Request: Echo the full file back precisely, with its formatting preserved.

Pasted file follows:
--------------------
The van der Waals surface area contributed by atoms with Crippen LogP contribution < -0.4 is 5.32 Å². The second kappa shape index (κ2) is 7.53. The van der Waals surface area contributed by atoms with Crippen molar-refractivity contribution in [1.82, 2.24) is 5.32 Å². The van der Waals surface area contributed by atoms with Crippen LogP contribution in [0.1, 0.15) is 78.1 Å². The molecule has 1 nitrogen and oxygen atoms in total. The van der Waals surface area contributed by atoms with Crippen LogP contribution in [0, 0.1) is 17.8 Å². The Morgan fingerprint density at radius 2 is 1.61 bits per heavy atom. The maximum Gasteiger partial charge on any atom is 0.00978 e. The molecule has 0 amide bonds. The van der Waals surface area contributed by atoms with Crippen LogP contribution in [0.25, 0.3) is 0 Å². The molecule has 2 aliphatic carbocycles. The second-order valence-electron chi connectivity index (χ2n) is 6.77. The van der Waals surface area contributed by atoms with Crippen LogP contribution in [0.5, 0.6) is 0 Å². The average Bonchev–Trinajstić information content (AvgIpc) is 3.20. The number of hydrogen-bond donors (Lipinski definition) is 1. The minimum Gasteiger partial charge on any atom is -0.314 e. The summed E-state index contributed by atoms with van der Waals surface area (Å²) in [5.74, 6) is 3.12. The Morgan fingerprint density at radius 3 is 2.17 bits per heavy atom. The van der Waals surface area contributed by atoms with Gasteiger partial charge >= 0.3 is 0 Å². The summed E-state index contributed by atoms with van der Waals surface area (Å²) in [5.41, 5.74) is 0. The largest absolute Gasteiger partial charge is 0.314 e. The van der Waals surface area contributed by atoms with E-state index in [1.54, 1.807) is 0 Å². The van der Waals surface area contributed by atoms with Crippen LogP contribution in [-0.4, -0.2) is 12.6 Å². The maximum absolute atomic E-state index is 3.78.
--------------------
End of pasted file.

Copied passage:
The van der Waals surface area contributed by atoms with Crippen LogP contribution < -0.4 is 5.32 Å². The second kappa shape index (κ2) is 7.53. The van der Waals surface area contributed by atoms with Crippen molar-refractivity contribution in [1.82, 2.24) is 5.32 Å². The van der Waals surface area contributed by atoms with Crippen LogP contribution in [0.1, 0.15) is 78.1 Å². The molecule has 1 nitrogen and oxygen atoms in total. The van der Waals surface area contributed by atoms with Crippen LogP contribution in [0, 0.1) is 17.8 Å². The Morgan fingerprint density at radius 2 is 1.61 bits per heavy atom. The maximum Gasteiger partial charge on any atom is 0.00978 e. The molecule has 0 amide bonds. The van der Waals surface area contributed by atoms with Crippen LogP contribution in [0.25, 0.3) is 0 Å². The molecule has 2 aliphatic carbocycles. The second-order valence-electron chi connectivity index (χ2n) is 6.77. The van der Waals surface area contributed by atoms with Crippen LogP contribution in [0.5, 0.6) is 0 Å². The average Bonchev–Trinajstić information content (AvgIpc) is 3.20. The number of hydrogen-bond donors (Lipinski definition) is 1. The minimum Gasteiger partial charge on any atom is -0.314 e. The summed E-state index contributed by atoms with van der Waals surface area (Å²) in [5.74, 6) is 3.12. The Morgan fingerprint density at radius 3 is 2.17 bits per heavy atom. The van der Waals surface area contributed by atoms with Gasteiger partial charge >= 0.3 is 0 Å². The summed E-state index contributed by atoms with van der Waals surface area (Å²) in [5.41, 5.74) is 0. The largest absolute Gasteiger partial charge is 0.314 e. The van der Waals surface area contributed by atoms with E-state index in [1.54, 1.807) is 0 Å². The van der Waals surface area contributed by atoms with Crippen LogP contribution in [-0.4, -0.2) is 12.6 Å². The maximum absolute atomic E-state index is 3.78.